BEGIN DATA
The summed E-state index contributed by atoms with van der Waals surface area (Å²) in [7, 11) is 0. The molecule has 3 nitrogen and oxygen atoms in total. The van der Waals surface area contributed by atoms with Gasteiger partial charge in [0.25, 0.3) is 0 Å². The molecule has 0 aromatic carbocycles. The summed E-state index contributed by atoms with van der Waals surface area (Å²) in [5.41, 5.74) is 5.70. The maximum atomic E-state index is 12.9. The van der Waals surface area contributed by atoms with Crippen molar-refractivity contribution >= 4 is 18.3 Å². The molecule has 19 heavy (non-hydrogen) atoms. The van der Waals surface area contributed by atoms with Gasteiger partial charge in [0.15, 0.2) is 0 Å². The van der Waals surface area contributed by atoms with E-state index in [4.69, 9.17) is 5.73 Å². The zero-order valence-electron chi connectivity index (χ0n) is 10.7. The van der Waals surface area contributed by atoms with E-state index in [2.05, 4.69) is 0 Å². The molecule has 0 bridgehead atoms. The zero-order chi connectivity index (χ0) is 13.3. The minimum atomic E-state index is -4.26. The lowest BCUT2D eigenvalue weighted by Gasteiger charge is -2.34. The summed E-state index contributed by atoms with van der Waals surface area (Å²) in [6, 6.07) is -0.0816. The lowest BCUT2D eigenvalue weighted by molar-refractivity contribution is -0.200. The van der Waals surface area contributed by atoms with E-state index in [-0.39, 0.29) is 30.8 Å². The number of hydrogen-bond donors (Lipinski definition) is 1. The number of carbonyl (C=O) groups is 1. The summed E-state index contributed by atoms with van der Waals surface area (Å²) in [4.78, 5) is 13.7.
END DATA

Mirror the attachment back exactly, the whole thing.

The summed E-state index contributed by atoms with van der Waals surface area (Å²) in [7, 11) is 0. The molecule has 3 nitrogen and oxygen atoms in total. The van der Waals surface area contributed by atoms with Gasteiger partial charge in [0.25, 0.3) is 0 Å². The molecule has 0 aromatic carbocycles. The summed E-state index contributed by atoms with van der Waals surface area (Å²) in [5.41, 5.74) is 5.70. The maximum atomic E-state index is 12.9. The van der Waals surface area contributed by atoms with Crippen molar-refractivity contribution >= 4 is 18.3 Å². The molecule has 19 heavy (non-hydrogen) atoms. The van der Waals surface area contributed by atoms with Gasteiger partial charge in [0.15, 0.2) is 0 Å². The van der Waals surface area contributed by atoms with E-state index in [4.69, 9.17) is 5.73 Å². The zero-order valence-electron chi connectivity index (χ0n) is 10.7. The van der Waals surface area contributed by atoms with E-state index in [2.05, 4.69) is 0 Å². The molecule has 0 bridgehead atoms. The zero-order chi connectivity index (χ0) is 13.3. The minimum atomic E-state index is -4.26. The lowest BCUT2D eigenvalue weighted by Gasteiger charge is -2.34. The summed E-state index contributed by atoms with van der Waals surface area (Å²) in [6, 6.07) is -0.0816. The lowest BCUT2D eigenvalue weighted by molar-refractivity contribution is -0.200. The van der Waals surface area contributed by atoms with E-state index in [-0.39, 0.29) is 30.8 Å². The number of hydrogen-bond donors (Lipinski definition) is 1. The number of carbonyl (C=O) groups is 1. The summed E-state index contributed by atoms with van der Waals surface area (Å²) in [4.78, 5) is 13.7.